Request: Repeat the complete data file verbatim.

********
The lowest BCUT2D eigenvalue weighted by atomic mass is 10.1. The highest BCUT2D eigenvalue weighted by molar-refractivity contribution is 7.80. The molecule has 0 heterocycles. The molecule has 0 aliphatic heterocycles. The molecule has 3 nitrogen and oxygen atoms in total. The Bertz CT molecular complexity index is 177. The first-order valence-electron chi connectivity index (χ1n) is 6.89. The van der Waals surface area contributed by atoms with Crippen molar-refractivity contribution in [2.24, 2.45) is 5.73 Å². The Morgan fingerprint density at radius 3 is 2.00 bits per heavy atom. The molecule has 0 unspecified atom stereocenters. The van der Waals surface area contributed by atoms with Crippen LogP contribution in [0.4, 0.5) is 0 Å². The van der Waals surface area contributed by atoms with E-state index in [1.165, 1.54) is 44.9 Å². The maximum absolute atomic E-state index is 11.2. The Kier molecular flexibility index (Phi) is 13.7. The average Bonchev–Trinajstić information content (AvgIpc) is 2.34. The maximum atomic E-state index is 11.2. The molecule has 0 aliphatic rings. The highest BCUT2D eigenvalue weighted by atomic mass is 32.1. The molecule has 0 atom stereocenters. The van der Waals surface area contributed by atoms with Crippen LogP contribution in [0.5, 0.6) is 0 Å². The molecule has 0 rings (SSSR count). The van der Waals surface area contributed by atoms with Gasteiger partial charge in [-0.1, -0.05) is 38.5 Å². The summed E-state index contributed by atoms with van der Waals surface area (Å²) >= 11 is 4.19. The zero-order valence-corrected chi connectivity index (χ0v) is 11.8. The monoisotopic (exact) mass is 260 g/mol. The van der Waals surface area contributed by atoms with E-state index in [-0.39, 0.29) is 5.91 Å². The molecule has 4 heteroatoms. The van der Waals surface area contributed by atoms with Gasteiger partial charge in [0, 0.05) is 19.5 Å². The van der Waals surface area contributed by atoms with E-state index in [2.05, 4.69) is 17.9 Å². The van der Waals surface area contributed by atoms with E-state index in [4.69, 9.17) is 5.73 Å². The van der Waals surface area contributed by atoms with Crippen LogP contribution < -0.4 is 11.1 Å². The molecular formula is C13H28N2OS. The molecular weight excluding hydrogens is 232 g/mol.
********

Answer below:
The lowest BCUT2D eigenvalue weighted by atomic mass is 10.1. The highest BCUT2D eigenvalue weighted by molar-refractivity contribution is 7.80. The molecule has 0 heterocycles. The molecule has 0 aliphatic heterocycles. The molecule has 3 nitrogen and oxygen atoms in total. The Bertz CT molecular complexity index is 177. The first-order valence-electron chi connectivity index (χ1n) is 6.89. The van der Waals surface area contributed by atoms with Crippen molar-refractivity contribution in [2.24, 2.45) is 5.73 Å². The Morgan fingerprint density at radius 3 is 2.00 bits per heavy atom. The molecule has 0 unspecified atom stereocenters. The van der Waals surface area contributed by atoms with Crippen LogP contribution in [0.4, 0.5) is 0 Å². The van der Waals surface area contributed by atoms with E-state index in [1.165, 1.54) is 44.9 Å². The maximum absolute atomic E-state index is 11.2. The Kier molecular flexibility index (Phi) is 13.7. The average Bonchev–Trinajstić information content (AvgIpc) is 2.34. The maximum atomic E-state index is 11.2. The molecule has 0 aliphatic rings. The highest BCUT2D eigenvalue weighted by atomic mass is 32.1. The molecule has 0 atom stereocenters. The van der Waals surface area contributed by atoms with Crippen LogP contribution in [0.5, 0.6) is 0 Å². The molecule has 0 rings (SSSR count). The van der Waals surface area contributed by atoms with Gasteiger partial charge in [-0.1, -0.05) is 38.5 Å². The summed E-state index contributed by atoms with van der Waals surface area (Å²) >= 11 is 4.19. The zero-order valence-corrected chi connectivity index (χ0v) is 11.8. The monoisotopic (exact) mass is 260 g/mol. The van der Waals surface area contributed by atoms with E-state index in [-0.39, 0.29) is 5.91 Å². The molecule has 4 heteroatoms. The van der Waals surface area contributed by atoms with Gasteiger partial charge in [0, 0.05) is 19.5 Å². The van der Waals surface area contributed by atoms with E-state index in [2.05, 4.69) is 17.9 Å². The van der Waals surface area contributed by atoms with E-state index in [4.69, 9.17) is 5.73 Å². The van der Waals surface area contributed by atoms with Crippen LogP contribution < -0.4 is 11.1 Å². The molecular formula is C13H28N2OS. The molecular weight excluding hydrogens is 232 g/mol.